Now, for the basic process go and read the first chapter of “Brave New World” and instead of growing human clones, imagine instead you are growing porterhouse steaks.

    It will be pure MEAT, with cells, DNA, oozing blood, marbled fat, and all the tasty goodness of beef, without having to slaughter a cow to get it. You could in essence eat Betsy while she’s standing outside the window chewing her cud. Her DNA would be identical to the steaks.

    And once nanotech desktop replicators come around, you won’t even need a IVM factory to grow it for you, your “Food Machine ™” will produce it for you on demand with the press of a button… right down to Betsy’s DNA.

    Sadly Mister Hyena failed to make that as clear as I would have preferred, but seriously people, spend a few days learning where we are in Biotech research before simply dissing a fairly well researched article.

    Oh, and one more thing, I’m not worried about Dairy products at all. When they can clone a steak, they can clone an udder too and produce all the Dairy without having to milk a single cow.

    It ain’t imitation, fake, artificial, synthetic, or soy when from the DNA up it’s 100% biological BEEF.

    • Hank Hyena says:

      Hi, Valkyrie Ice — Hank Hyena here — thanks! for your attention to my article, your enthusiasm regarding the topic, and thanks for your great assistance in informing the readers – much appreciated!

  10. Anonymous says:

    this sounds just gross. Guess I’ll have to take up hunting and fishing.

  11. Anonymous says:

    I too hope this happens – i’m tired of my arteries clogging up – bring on the artificial but good for you meat!

  12. Truthsetsyoufree says:

    Every time man tries to play God, something always goes horribly wrong.

    • Editor says:

      Every time someone says something this cliched, an angel cries in heaven… crocodile tears… oh god make it stop…

       

       

    • Anonymous says:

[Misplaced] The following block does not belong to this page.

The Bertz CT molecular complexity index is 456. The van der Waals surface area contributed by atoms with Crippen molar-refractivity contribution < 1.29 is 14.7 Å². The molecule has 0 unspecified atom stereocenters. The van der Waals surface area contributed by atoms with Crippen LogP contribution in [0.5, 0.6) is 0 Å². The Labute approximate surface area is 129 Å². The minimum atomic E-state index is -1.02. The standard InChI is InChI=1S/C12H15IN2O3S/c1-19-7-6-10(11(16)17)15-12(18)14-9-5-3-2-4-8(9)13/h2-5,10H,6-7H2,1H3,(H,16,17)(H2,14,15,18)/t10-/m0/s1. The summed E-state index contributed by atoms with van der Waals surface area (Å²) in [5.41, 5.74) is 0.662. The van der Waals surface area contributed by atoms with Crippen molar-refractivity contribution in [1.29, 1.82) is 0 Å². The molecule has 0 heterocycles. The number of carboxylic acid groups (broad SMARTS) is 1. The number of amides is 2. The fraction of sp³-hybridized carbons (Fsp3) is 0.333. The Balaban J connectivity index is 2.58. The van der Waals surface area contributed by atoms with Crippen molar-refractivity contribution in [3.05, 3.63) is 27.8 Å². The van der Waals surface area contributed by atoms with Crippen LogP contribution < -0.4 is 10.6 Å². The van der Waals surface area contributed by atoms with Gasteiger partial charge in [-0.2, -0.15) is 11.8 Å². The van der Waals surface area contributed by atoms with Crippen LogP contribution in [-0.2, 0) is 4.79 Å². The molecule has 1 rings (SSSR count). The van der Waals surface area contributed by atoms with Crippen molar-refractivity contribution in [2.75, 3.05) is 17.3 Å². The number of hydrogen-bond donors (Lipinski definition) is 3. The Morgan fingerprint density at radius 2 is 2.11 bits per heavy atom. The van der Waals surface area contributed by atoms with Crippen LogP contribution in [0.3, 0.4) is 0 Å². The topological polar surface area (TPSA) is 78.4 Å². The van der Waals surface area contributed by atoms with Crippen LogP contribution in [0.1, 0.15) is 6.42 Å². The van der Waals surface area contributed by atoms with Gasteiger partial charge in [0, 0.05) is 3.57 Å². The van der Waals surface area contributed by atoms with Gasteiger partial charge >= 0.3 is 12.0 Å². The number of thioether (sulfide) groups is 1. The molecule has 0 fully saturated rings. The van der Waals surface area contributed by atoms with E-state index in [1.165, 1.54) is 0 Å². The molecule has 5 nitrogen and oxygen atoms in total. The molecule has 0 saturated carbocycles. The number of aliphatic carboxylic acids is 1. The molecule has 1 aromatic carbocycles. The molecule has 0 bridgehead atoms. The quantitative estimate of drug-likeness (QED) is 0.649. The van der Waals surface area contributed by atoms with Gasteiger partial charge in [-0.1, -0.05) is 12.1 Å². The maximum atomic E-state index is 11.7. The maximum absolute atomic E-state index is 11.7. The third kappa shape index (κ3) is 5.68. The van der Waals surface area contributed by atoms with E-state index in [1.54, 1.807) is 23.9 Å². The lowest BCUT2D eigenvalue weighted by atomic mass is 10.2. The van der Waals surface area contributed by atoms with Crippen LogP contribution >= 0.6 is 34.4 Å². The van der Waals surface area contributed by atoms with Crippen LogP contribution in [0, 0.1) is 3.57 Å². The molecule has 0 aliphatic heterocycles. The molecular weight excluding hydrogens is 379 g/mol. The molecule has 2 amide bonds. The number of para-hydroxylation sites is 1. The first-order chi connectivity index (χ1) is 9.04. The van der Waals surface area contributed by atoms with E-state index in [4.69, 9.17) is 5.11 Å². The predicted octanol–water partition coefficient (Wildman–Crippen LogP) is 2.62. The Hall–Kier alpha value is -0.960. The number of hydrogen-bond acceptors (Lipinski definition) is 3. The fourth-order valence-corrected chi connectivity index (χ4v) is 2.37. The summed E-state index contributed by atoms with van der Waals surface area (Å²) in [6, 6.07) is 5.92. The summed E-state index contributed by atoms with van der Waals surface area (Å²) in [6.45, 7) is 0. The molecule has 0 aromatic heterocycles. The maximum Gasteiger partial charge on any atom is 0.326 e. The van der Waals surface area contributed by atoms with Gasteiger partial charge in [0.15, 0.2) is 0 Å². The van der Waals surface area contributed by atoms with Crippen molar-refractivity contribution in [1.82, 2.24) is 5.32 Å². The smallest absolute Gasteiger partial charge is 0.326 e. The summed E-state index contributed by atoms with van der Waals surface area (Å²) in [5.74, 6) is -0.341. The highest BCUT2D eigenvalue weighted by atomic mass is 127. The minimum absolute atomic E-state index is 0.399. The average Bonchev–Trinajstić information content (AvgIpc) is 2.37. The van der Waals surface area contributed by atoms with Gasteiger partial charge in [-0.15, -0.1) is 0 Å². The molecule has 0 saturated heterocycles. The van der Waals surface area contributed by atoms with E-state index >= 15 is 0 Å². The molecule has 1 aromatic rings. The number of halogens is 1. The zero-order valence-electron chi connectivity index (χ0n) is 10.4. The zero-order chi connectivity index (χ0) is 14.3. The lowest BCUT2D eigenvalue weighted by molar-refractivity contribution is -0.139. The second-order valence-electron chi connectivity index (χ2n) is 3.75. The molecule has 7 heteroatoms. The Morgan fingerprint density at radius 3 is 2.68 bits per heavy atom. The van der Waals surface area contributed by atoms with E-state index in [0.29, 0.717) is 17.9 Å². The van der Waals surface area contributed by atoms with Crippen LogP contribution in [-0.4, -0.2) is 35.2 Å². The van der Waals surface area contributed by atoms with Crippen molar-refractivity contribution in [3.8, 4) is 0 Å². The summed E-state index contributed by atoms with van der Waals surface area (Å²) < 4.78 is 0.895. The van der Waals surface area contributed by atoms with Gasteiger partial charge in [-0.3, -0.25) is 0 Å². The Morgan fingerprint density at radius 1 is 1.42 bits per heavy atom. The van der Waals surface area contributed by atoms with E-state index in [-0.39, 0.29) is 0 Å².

However, isn’t man playing god with the life of an animal when he sends it to slaughter??

      • Truthsetsyoufree says:

        No- Man is doing what God and the Bible tell him to do-there is a difference.

        • Valkyrie Ice says:

          What God wants, God gets.

          What a sadly limited view of the Almighty you have. An infinite being possessing infinite power will be able to do whatever he wishes. If he does not want it done, it will be impossible to do.

          Man has a brain, that brain is designed to be used to understand the world around it. Failure to do so is surely not what a designer would wish, no?

          If God exists, he is capable of imposing any limits he wishes. Therefore, if it is not impossible to do, God must want it done.

          Sadly too many people use God as an excuse to justify their own failure to use their brain.

  13. DougHwrite says:

    There is an infinitely simpler was to “save the planet” in addition to eliminating competition for resources and war, reducing human disease and vastly improving everyone’s quality of life: HUMAN BIRTH CONTROL.

    • Raleigh Latham says:

      Agreed, I don’t think I’ll ever be able to have kids. By the time I reach 30 because our planet will simply not be able to support 10 billion people, let alone 7! There is no way that 7-10 billion people on this planet could ever be sustained, especially when we all want to live an American lifestyle of exponential waste.